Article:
Indonesia’s city of Solo will soon welcome a new cultural centre and events venue, named De Tjolomadoe, and buzz is building around its March 24 launch after Canadian musician and songwriter David Foster christened its concert hall with a performance earlier this week.
Standing on 6.4ha of land in Colomadu, Karanganyar Regency, the main building houses a concert hall, multi-purpose hall, cultural centre and commercial area. The site also has two outdoor venues for open air events such as carnivals, music and dance performances.
This would be the first of six stages of the De Tjolomadu project, which covers a total area of 21ha. Later phases will include construction of a convention and exhibition centre, themed shopping mall, and four-star hotel.
De Tjolomadoe was reborn from a building previously occupied by a sugar factory by the same name. The factory, which was built in 1861, had been abandoned since its closure in 1998.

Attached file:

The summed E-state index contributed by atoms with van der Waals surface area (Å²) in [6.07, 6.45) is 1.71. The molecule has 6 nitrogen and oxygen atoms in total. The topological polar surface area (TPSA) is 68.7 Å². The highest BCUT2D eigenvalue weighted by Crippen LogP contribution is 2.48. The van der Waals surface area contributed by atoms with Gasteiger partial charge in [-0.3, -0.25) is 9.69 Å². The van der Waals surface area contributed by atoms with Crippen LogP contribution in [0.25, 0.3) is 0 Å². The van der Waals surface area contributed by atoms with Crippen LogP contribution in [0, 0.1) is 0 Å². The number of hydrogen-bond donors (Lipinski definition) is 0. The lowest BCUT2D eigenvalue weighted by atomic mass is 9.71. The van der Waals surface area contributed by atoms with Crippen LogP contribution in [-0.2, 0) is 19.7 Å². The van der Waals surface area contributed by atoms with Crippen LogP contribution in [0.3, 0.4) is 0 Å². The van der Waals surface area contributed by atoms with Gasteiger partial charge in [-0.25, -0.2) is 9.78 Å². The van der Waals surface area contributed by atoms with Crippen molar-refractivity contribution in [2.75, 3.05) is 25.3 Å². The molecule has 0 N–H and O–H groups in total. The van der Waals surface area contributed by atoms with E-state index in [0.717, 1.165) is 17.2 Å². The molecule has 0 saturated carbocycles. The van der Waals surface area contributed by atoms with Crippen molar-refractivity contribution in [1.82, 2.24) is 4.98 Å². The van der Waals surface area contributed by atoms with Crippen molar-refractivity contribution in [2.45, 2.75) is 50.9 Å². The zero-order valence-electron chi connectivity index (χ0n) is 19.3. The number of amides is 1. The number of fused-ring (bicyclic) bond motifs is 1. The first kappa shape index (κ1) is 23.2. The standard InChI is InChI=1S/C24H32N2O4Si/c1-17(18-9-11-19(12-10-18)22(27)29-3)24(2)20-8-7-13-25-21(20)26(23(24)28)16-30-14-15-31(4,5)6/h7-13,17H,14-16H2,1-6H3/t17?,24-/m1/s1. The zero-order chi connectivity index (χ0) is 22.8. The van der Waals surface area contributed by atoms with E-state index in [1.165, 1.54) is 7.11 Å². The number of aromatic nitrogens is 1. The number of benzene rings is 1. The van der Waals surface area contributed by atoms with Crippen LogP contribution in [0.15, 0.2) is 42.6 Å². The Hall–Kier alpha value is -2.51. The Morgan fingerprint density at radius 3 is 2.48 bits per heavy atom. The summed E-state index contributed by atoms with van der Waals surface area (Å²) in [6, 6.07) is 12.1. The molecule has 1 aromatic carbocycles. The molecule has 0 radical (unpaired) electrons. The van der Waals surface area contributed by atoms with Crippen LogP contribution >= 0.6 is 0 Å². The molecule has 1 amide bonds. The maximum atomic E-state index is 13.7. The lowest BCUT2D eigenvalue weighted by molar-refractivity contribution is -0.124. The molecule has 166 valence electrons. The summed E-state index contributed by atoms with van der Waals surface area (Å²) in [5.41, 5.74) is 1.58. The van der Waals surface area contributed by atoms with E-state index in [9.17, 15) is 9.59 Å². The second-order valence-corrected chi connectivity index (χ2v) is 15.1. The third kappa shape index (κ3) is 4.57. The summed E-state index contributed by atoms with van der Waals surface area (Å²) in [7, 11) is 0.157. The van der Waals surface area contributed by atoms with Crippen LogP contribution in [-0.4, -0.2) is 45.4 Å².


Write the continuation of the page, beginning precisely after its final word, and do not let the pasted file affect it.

The development has taken up 200 billion rupiah (US$15.4 million) in investment on a 30-year BOT term with the land owner, National Plantation 9.
Linda Gustina, director of commercial and hospitality of developer PP Properti, a consortium member of Sinergi Colomadu, said: ‚ÄúSolo is well known for its culture and De Tjolomadoe will become a (new) cultural centre. We are inviting artists and art curators to take a role in (bringing this) attraction (to life).”
‚ÄúWith an international standard concert hall, Solo now not only can attract major Indonesian performers but also international artists of David Foster’s calibre, who will in turn draw visitors, at least from the neighbouring countries,‚ÄĚ Linda said.
Preserved elements from the old factory preserved include machines, the chimney tower and even part of an old banyan tree, which serve as exhibits and windows into the past for visitors to the new attraction.
Edison Suardi, general manager construction of Sinergi Colomadu, said: ‚ÄúThe whole building serves as a Sugar Factory Museum, where travellers can walk around and learn about its history. Although each room now has a different function, visitors can still find traces of the past. The steel planks in the repair room, for example, now become the base of the restaurant‚Äôs tables.‚ÄĚ